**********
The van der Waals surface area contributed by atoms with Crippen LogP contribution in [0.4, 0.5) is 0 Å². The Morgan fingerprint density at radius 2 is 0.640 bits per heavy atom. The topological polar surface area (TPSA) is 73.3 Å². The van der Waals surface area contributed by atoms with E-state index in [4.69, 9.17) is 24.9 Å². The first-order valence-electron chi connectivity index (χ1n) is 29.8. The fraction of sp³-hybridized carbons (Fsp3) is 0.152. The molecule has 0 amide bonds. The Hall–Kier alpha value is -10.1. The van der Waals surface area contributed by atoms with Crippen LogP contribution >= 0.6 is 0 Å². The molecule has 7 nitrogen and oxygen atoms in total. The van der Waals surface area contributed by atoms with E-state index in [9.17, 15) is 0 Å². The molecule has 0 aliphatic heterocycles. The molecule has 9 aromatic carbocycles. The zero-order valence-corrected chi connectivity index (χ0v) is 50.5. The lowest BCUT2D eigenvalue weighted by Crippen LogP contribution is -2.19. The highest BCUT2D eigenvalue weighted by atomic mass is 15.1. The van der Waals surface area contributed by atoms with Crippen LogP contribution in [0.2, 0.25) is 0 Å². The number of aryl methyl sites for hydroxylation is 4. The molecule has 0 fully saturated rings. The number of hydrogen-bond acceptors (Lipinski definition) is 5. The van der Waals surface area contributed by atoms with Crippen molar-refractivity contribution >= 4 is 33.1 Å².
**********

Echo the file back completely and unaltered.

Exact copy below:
The van der Waals surface area contributed by atoms with Crippen LogP contribution in [0.4, 0.5) is 0 Å². The Morgan fingerprint density at radius 2 is 0.640 bits per heavy atom. The topological polar surface area (TPSA) is 73.3 Å². The van der Waals surface area contributed by atoms with E-state index in [4.69, 9.17) is 24.9 Å². The first-order valence-electron chi connectivity index (χ1n) is 29.8. The fraction of sp³-hybridized carbons (Fsp3) is 0.152. The molecule has 0 amide bonds. The Hall–Kier alpha value is -10.1. The van der Waals surface area contributed by atoms with Crippen LogP contribution >= 0.6 is 0 Å². The molecule has 7 nitrogen and oxygen atoms in total. The van der Waals surface area contributed by atoms with E-state index in [9.17, 15) is 0 Å². The molecule has 0 aliphatic heterocycles. The molecule has 9 aromatic carbocycles. The zero-order valence-corrected chi connectivity index (χ0v) is 50.5. The lowest BCUT2D eigenvalue weighted by Crippen LogP contribution is -2.19. The highest BCUT2D eigenvalue weighted by atomic mass is 15.1. The van der Waals surface area contributed by atoms with Crippen LogP contribution in [0.2, 0.25) is 0 Å². The number of aryl methyl sites for hydroxylation is 4. The molecule has 0 fully saturated rings. The number of hydrogen-bond acceptors (Lipinski definition) is 5. The van der Waals surface area contributed by atoms with Crippen molar-refractivity contribution >= 4 is 33.1 Å².